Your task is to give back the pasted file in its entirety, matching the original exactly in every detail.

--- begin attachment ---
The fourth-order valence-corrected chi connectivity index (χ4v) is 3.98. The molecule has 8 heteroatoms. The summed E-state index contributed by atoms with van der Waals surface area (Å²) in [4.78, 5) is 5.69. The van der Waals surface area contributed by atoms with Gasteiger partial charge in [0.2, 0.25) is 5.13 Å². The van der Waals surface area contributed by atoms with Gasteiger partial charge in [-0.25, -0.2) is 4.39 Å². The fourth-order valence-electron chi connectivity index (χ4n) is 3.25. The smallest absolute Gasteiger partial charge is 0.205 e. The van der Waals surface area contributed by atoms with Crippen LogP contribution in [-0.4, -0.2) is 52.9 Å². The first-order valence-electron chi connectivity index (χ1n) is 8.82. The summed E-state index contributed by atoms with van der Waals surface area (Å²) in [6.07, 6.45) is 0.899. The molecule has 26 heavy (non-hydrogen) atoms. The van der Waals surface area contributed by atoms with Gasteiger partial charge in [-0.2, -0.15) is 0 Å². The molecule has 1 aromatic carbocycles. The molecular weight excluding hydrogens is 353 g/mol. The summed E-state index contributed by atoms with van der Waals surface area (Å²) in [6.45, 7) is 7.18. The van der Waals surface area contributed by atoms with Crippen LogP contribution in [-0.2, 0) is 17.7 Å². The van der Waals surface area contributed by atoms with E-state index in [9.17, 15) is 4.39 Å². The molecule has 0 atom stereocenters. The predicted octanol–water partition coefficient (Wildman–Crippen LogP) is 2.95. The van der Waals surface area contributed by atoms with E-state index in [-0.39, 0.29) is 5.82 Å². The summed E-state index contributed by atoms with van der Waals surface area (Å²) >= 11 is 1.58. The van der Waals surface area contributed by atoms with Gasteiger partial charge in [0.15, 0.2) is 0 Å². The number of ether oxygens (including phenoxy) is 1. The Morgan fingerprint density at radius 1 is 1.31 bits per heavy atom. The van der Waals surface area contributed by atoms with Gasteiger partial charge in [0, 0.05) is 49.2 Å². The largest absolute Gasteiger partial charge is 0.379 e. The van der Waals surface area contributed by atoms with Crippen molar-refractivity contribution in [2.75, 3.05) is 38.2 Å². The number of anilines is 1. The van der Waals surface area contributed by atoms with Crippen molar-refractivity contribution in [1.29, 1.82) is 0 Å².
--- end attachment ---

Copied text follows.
The fourth-order valence-corrected chi connectivity index (χ4v) is 3.98. The molecule has 8 heteroatoms. The summed E-state index contributed by atoms with van der Waals surface area (Å²) in [4.78, 5) is 5.69. The van der Waals surface area contributed by atoms with Gasteiger partial charge in [0.2, 0.25) is 5.13 Å². The van der Waals surface area contributed by atoms with Gasteiger partial charge in [-0.25, -0.2) is 4.39 Å². The fourth-order valence-electron chi connectivity index (χ4n) is 3.25. The smallest absolute Gasteiger partial charge is 0.205 e. The van der Waals surface area contributed by atoms with Crippen LogP contribution in [-0.4, -0.2) is 52.9 Å². The first-order valence-electron chi connectivity index (χ1n) is 8.82. The summed E-state index contributed by atoms with van der Waals surface area (Å²) in [6.07, 6.45) is 0.899. The molecule has 26 heavy (non-hydrogen) atoms. The van der Waals surface area contributed by atoms with Gasteiger partial charge in [-0.2, -0.15) is 0 Å². The molecule has 1 aromatic carbocycles. The molecular weight excluding hydrogens is 353 g/mol. The summed E-state index contributed by atoms with van der Waals surface area (Å²) in [6.45, 7) is 7.18. The van der Waals surface area contributed by atoms with Crippen LogP contribution in [-0.2, 0) is 17.7 Å². The van der Waals surface area contributed by atoms with E-state index in [9.17, 15) is 4.39 Å². The molecule has 0 atom stereocenters. The predicted octanol–water partition coefficient (Wildman–Crippen LogP) is 2.95. The van der Waals surface area contributed by atoms with E-state index in [-0.39, 0.29) is 5.82 Å². The summed E-state index contributed by atoms with van der Waals surface area (Å²) >= 11 is 1.58. The van der Waals surface area contributed by atoms with Gasteiger partial charge in [0.15, 0.2) is 0 Å². The number of ether oxygens (including phenoxy) is 1. The Morgan fingerprint density at radius 1 is 1.31 bits per heavy atom. The van der Waals surface area contributed by atoms with Gasteiger partial charge in [0, 0.05) is 49.2 Å². The largest absolute Gasteiger partial charge is 0.379 e. The van der Waals surface area contributed by atoms with Crippen molar-refractivity contribution in [2.75, 3.05) is 38.2 Å². The number of anilines is 1. The van der Waals surface area contributed by atoms with Crippen molar-refractivity contribution in [1.29, 1.82) is 0 Å².